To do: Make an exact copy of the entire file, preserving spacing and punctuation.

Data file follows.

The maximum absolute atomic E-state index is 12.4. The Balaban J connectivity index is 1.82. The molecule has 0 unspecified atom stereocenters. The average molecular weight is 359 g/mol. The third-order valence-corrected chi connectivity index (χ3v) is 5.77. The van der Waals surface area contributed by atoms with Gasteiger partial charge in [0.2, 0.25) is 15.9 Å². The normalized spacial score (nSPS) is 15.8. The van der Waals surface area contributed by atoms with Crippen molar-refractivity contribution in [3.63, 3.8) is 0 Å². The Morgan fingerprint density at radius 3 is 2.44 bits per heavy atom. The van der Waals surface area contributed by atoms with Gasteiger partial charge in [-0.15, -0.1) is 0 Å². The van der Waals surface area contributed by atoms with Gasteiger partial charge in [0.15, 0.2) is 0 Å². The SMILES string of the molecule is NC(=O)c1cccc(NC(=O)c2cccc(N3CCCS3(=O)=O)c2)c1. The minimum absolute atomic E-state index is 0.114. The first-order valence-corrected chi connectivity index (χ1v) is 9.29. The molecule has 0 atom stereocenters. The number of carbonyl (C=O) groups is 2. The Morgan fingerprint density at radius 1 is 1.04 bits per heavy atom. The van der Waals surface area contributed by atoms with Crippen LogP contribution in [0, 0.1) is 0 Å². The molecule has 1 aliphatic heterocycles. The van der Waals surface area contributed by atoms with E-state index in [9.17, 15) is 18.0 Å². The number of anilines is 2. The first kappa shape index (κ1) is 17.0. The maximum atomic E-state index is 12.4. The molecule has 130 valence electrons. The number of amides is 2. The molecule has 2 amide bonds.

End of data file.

The maximum absolute atomic E-state index is 12.4. The Balaban J connectivity index is 1.82. The molecule has 0 unspecified atom stereocenters. The average molecular weight is 359 g/mol. The third-order valence-corrected chi connectivity index (χ3v) is 5.77. The van der Waals surface area contributed by atoms with Gasteiger partial charge in [0.2, 0.25) is 15.9 Å². The normalized spacial score (nSPS) is 15.8. The van der Waals surface area contributed by atoms with Crippen molar-refractivity contribution in [3.63, 3.8) is 0 Å². The Morgan fingerprint density at radius 3 is 2.44 bits per heavy atom. The van der Waals surface area contributed by atoms with Gasteiger partial charge in [-0.15, -0.1) is 0 Å². The van der Waals surface area contributed by atoms with Gasteiger partial charge in [0.15, 0.2) is 0 Å². The SMILES string of the molecule is NC(=O)c1cccc(NC(=O)c2cccc(N3CCCS3(=O)=O)c2)c1. The minimum absolute atomic E-state index is 0.114. The first-order valence-corrected chi connectivity index (χ1v) is 9.29. The molecule has 0 atom stereocenters. The number of carbonyl (C=O) groups is 2. The Morgan fingerprint density at radius 1 is 1.04 bits per heavy atom. The van der Waals surface area contributed by atoms with Crippen LogP contribution in [0, 0.1) is 0 Å². The molecule has 1 aliphatic heterocycles. The van der Waals surface area contributed by atoms with E-state index in [9.17, 15) is 18.0 Å². The number of anilines is 2. The first kappa shape index (κ1) is 17.0. The maximum atomic E-state index is 12.4. The molecule has 130 valence electrons. The number of amides is 2. The molecule has 2 amide bonds.